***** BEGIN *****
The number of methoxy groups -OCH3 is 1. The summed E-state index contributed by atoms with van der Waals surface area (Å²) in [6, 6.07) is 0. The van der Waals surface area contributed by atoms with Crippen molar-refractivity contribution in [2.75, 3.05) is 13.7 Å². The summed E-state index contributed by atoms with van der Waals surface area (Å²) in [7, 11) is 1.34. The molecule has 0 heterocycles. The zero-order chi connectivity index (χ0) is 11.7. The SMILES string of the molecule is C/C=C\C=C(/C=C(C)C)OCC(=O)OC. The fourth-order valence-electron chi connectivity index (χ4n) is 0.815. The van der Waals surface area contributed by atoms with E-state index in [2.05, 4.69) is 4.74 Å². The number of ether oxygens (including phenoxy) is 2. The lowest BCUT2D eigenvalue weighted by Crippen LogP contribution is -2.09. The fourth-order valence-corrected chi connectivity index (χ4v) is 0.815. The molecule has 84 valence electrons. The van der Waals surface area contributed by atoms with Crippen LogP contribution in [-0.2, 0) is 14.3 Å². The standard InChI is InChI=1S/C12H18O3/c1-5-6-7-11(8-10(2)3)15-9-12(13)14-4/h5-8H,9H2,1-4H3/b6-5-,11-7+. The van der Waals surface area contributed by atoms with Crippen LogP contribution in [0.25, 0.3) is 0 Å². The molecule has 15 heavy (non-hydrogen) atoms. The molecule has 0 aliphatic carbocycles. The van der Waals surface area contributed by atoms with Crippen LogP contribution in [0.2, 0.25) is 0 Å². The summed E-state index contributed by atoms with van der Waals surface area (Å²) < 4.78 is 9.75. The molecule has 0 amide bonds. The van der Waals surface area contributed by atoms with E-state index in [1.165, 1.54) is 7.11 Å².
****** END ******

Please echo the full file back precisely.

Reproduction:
The number of methoxy groups -OCH3 is 1. The summed E-state index contributed by atoms with van der Waals surface area (Å²) in [6, 6.07) is 0. The van der Waals surface area contributed by atoms with Crippen molar-refractivity contribution in [2.75, 3.05) is 13.7 Å². The summed E-state index contributed by atoms with van der Waals surface area (Å²) in [7, 11) is 1.34. The molecule has 0 heterocycles. The zero-order chi connectivity index (χ0) is 11.7. The SMILES string of the molecule is C/C=C\C=C(/C=C(C)C)OCC(=O)OC. The fourth-order valence-electron chi connectivity index (χ4n) is 0.815. The van der Waals surface area contributed by atoms with E-state index in [2.05, 4.69) is 4.74 Å². The number of ether oxygens (including phenoxy) is 2. The lowest BCUT2D eigenvalue weighted by Crippen LogP contribution is -2.09. The fourth-order valence-corrected chi connectivity index (χ4v) is 0.815. The molecule has 84 valence electrons. The van der Waals surface area contributed by atoms with Crippen LogP contribution in [-0.2, 0) is 14.3 Å². The standard InChI is InChI=1S/C12H18O3/c1-5-6-7-11(8-10(2)3)15-9-12(13)14-4/h5-8H,9H2,1-4H3/b6-5-,11-7+. The van der Waals surface area contributed by atoms with Crippen LogP contribution in [0.25, 0.3) is 0 Å². The molecule has 15 heavy (non-hydrogen) atoms. The molecule has 0 aliphatic carbocycles. The van der Waals surface area contributed by atoms with Crippen LogP contribution in [0.2, 0.25) is 0 Å². The summed E-state index contributed by atoms with van der Waals surface area (Å²) < 4.78 is 9.75. The molecule has 0 amide bonds. The van der Waals surface area contributed by atoms with E-state index in [1.165, 1.54) is 7.11 Å².